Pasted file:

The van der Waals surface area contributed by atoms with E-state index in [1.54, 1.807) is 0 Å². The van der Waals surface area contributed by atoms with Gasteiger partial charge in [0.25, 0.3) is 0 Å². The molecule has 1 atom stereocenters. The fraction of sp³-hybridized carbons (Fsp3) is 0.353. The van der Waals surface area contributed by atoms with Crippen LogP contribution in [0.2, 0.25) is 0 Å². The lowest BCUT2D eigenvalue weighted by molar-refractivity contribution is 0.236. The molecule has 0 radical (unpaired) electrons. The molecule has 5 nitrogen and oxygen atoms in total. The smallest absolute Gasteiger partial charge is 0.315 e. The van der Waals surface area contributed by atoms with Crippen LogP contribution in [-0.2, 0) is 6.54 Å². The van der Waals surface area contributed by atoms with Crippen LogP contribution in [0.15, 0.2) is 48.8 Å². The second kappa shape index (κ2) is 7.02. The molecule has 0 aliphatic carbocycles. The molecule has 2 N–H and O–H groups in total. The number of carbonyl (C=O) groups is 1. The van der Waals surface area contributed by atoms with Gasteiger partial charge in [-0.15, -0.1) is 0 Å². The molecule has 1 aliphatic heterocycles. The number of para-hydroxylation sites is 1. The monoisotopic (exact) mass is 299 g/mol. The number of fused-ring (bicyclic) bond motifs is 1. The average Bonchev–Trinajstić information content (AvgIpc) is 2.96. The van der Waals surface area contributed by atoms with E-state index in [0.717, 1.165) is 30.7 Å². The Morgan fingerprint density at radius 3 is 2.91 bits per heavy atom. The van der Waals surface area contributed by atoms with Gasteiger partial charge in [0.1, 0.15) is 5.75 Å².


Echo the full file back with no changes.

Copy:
The van der Waals surface area contributed by atoms with E-state index in [1.54, 1.807) is 0 Å². The van der Waals surface area contributed by atoms with Gasteiger partial charge in [0.25, 0.3) is 0 Å². The molecule has 1 atom stereocenters. The fraction of sp³-hybridized carbons (Fsp3) is 0.353. The van der Waals surface area contributed by atoms with Crippen LogP contribution in [0.2, 0.25) is 0 Å². The lowest BCUT2D eigenvalue weighted by molar-refractivity contribution is 0.236. The molecule has 0 radical (unpaired) electrons. The molecule has 5 nitrogen and oxygen atoms in total. The smallest absolute Gasteiger partial charge is 0.315 e. The van der Waals surface area contributed by atoms with Crippen LogP contribution in [-0.2, 0) is 6.54 Å². The van der Waals surface area contributed by atoms with Crippen LogP contribution in [0.15, 0.2) is 48.8 Å². The second kappa shape index (κ2) is 7.02. The molecule has 0 aliphatic carbocycles. The molecule has 2 N–H and O–H groups in total. The number of carbonyl (C=O) groups is 1. The van der Waals surface area contributed by atoms with Gasteiger partial charge in [-0.15, -0.1) is 0 Å². The molecule has 1 aliphatic heterocycles. The number of para-hydroxylation sites is 1. The monoisotopic (exact) mass is 299 g/mol. The number of fused-ring (bicyclic) bond motifs is 1. The average Bonchev–Trinajstić information content (AvgIpc) is 2.96. The van der Waals surface area contributed by atoms with E-state index in [0.717, 1.165) is 30.7 Å². The Morgan fingerprint density at radius 3 is 2.91 bits per heavy atom. The van der Waals surface area contributed by atoms with Gasteiger partial charge in [0.1, 0.15) is 5.75 Å².